FIRST NAT. BANK OF MADILL v. COLLINS.

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FIRST NAT. BANK OF MADILL v. COLLINS.
1911 OK 498
120 P. 245
30 Okla. 497
Case Number: 1383
Decided: 12/12/1911
Supreme Court of Oklahoma

FIRST NAT. BANK OF MADILL
v.
COLLINS.

Syllabus

¶0 JUSTICES OF THE PEACE--Appeal--Pleading--Harmless Error. Very liberal rules of construction should be applied to the pleadings in the courts of justices of the peace, and, where the bill of particulars states in an ordinary and concise manner the essential facts, this court will not reverse the lower court for overruling a demurrer to the bill of particulars, unless it appears that some substantial right of the defendant has been prejudiced by the ruling.

Error from Marshall County Court; J. W. Falkner, Judge.

Action by J. M. Collins against the First National Bank of Madill to recover usurious interest. Judgment for plaintiff, and defendant brings error. Affirmed.

W. J. Horton, R. A. Smith, Summers Hardy, and Wm. M. Franklin, for plaintiff in error
Albert W. Rison, for defendant in error

AMES C.

¶1 This action was commenced in a justice court for the purpose of recovering usurious interest, which had been paid by the plaintiff to the defendant. Before the trial the plaintiff filed an amended bill of particulars, adding an additional transaction in which usury had also been collected. The case was tried and judgment rendered in the justice court for the plaintiff. In the county court, after appeal taken, the defendant moved to strike out the new matter included in the amended bill of particulars, because it was a new cause of action, being a separate interest transaction. This motion was overruled. The defendant then demurred to the amended bill, and the demurrer was overruled. The defendant elected to stand upon the demurrer, judgment was rendered for the plaintiff, and the case is here by petition in error. The errors assigned are that the court erred in overruling the motion to strike, and erred in sustaining the demurrer.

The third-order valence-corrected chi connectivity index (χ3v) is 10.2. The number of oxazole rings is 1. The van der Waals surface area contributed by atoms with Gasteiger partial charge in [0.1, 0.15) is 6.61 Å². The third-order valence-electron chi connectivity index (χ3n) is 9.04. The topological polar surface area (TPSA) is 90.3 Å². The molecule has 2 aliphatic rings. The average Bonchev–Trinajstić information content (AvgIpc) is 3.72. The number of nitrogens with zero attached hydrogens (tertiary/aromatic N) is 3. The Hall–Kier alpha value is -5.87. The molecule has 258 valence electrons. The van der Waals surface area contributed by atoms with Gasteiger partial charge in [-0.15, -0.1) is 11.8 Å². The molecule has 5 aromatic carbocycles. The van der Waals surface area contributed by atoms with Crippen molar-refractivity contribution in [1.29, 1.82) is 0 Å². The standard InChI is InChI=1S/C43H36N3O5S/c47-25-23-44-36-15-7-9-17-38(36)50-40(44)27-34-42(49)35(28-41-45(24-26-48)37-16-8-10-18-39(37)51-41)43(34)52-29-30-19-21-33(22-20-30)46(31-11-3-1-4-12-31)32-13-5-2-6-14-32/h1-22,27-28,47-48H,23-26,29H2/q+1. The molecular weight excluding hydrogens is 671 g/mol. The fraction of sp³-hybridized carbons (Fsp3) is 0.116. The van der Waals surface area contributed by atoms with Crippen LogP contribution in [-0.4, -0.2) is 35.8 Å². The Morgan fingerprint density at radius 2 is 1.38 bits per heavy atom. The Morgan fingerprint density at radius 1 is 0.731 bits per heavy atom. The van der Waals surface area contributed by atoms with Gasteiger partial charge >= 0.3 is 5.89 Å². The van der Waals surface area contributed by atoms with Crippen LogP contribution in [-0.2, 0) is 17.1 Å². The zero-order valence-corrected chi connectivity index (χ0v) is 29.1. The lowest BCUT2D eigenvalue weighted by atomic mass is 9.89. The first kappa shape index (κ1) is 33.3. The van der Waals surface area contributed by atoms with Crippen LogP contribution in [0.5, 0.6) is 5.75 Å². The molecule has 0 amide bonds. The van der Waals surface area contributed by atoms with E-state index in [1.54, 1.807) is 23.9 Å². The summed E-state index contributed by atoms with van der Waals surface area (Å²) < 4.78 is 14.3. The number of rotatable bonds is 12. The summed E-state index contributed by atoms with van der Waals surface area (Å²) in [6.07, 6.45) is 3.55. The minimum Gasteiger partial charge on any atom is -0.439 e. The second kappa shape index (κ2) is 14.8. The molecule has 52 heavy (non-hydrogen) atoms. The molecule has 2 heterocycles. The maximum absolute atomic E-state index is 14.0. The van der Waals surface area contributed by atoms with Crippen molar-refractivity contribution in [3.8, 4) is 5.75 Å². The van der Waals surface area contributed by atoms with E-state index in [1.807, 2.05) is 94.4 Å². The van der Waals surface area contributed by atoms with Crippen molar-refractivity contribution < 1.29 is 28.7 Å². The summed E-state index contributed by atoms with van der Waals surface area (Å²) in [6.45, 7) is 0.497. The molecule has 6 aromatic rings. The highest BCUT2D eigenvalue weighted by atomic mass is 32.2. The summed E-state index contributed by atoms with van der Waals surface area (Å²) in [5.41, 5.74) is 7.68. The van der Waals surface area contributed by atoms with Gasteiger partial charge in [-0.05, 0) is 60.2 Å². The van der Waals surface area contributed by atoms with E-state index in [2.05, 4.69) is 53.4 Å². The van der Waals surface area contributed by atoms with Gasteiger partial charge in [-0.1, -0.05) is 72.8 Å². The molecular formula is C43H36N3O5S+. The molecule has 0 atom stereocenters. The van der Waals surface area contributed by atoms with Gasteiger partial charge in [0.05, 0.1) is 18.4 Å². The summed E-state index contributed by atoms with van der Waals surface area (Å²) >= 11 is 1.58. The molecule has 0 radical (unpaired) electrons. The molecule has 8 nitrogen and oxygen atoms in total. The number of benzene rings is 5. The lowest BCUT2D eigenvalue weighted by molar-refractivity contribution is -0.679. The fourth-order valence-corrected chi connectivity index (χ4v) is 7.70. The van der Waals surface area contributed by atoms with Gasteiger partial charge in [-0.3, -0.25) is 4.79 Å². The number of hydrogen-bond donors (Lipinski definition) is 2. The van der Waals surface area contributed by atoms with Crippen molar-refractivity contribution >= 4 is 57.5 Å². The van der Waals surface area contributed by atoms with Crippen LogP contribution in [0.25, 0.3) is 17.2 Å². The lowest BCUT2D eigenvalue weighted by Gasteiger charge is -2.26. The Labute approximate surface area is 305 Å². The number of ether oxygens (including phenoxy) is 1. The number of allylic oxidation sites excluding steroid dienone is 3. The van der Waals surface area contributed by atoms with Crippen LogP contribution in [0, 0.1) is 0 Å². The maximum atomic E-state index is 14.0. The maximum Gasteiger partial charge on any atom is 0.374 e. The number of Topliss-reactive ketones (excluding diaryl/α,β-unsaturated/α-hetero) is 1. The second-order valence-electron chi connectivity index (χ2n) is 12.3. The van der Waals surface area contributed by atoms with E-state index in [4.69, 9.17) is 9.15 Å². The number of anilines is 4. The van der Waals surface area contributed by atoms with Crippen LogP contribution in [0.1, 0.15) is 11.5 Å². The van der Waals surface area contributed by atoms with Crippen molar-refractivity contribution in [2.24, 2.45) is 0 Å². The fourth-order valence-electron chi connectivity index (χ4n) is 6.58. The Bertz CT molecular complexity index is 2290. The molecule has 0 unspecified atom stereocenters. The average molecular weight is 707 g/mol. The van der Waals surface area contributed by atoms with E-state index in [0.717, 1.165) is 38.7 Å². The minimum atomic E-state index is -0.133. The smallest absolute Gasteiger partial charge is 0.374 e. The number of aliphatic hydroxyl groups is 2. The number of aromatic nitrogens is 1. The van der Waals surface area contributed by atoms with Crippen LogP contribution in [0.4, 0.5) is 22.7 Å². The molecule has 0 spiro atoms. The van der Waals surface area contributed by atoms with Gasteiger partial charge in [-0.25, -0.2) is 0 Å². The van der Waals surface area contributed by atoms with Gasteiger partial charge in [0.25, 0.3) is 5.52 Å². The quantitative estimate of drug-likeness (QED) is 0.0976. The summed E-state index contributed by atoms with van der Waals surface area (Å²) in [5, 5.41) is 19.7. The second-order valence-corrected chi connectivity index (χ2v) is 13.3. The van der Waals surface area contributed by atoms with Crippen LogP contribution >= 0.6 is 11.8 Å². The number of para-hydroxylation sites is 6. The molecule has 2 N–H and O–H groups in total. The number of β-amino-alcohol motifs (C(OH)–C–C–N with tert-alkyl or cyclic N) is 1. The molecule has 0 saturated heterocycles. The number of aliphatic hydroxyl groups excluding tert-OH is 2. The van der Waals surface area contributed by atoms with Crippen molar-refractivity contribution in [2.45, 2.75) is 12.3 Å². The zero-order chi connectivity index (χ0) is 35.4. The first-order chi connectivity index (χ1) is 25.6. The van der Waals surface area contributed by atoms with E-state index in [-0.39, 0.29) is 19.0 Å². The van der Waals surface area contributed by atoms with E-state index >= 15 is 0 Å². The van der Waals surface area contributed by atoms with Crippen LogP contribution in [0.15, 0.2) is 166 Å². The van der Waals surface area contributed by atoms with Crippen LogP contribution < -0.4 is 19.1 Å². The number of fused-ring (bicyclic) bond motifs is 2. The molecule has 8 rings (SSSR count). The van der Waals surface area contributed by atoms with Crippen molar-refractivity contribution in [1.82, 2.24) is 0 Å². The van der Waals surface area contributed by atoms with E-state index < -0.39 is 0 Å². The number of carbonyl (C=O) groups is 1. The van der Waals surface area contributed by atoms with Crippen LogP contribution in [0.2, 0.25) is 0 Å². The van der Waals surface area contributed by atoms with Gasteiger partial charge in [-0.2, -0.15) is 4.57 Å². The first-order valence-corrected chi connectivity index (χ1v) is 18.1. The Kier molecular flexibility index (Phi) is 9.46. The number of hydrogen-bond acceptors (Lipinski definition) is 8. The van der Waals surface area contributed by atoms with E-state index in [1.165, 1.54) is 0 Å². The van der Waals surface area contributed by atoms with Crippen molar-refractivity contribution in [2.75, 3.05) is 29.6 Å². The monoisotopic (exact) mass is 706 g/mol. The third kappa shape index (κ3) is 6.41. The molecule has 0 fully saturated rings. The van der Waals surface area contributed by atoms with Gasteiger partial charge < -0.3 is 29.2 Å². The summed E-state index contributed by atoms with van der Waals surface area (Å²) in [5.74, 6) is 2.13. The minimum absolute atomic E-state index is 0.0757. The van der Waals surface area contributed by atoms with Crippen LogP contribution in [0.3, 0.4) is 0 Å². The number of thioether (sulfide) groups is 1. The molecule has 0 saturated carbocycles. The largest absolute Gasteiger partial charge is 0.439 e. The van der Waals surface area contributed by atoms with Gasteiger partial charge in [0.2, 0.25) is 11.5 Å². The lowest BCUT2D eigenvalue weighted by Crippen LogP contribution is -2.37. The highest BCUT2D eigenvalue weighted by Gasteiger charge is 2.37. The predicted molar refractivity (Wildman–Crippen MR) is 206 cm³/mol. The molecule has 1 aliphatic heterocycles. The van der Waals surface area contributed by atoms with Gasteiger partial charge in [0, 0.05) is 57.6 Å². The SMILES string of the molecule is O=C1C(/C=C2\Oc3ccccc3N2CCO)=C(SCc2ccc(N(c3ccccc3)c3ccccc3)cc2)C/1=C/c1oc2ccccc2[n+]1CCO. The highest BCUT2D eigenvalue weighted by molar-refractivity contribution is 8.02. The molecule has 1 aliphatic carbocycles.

¶2 In cases before justices of the peace the rules of pleading are, and should be, very liberal; in fact, the only pleading required by the statute is a bill of particulars, and this is not even called a petition. It is merely required to state in a plain and direct manner the facts constituting the plaintiff's claim. Comp. Laws 1909, sec. 6336. A justice of the peace is not required to be a lawyer, and, in fact, many of them are not. It was not the contemplation of the people of the state creating these courts to incumber them with intricate procedure and legal technicalities, and, where the bill of particulars in a plain and direct manner states the facts constituting the plaintiff's claim or cause of action, it is sufficient under the statute, and technical objections to such pleadings should not reverse a case, unless it affirmatively appears from the record that some substantial right has been prejudiced thereby. Holden v. Lynn, infra, 120 P. 246, just decided; Twine v. Kilgore, 3 Okla. 640, 39 P. 388; Brewer et al. v. Black, 5 Okla. 57, 47 P. 1089; Jacks v. Nelson, 34 Ark. 531; Butts, Adm'r, v. Phelps, 90 Mo. 670, 3 S.W. 218. The bill of particulars in this case states plainly the claim of the plaintiff. The copies of the notes on which usurious interest was alleged to have been charged are attached.

¶3 We think it is sufficient under the statute, and, in view of the fact that no defense on the merits was offered, we think the judgment of the trial court should be affirmed.

¶4 By the Court: It is so ordered.

¶5 All the Justices concur.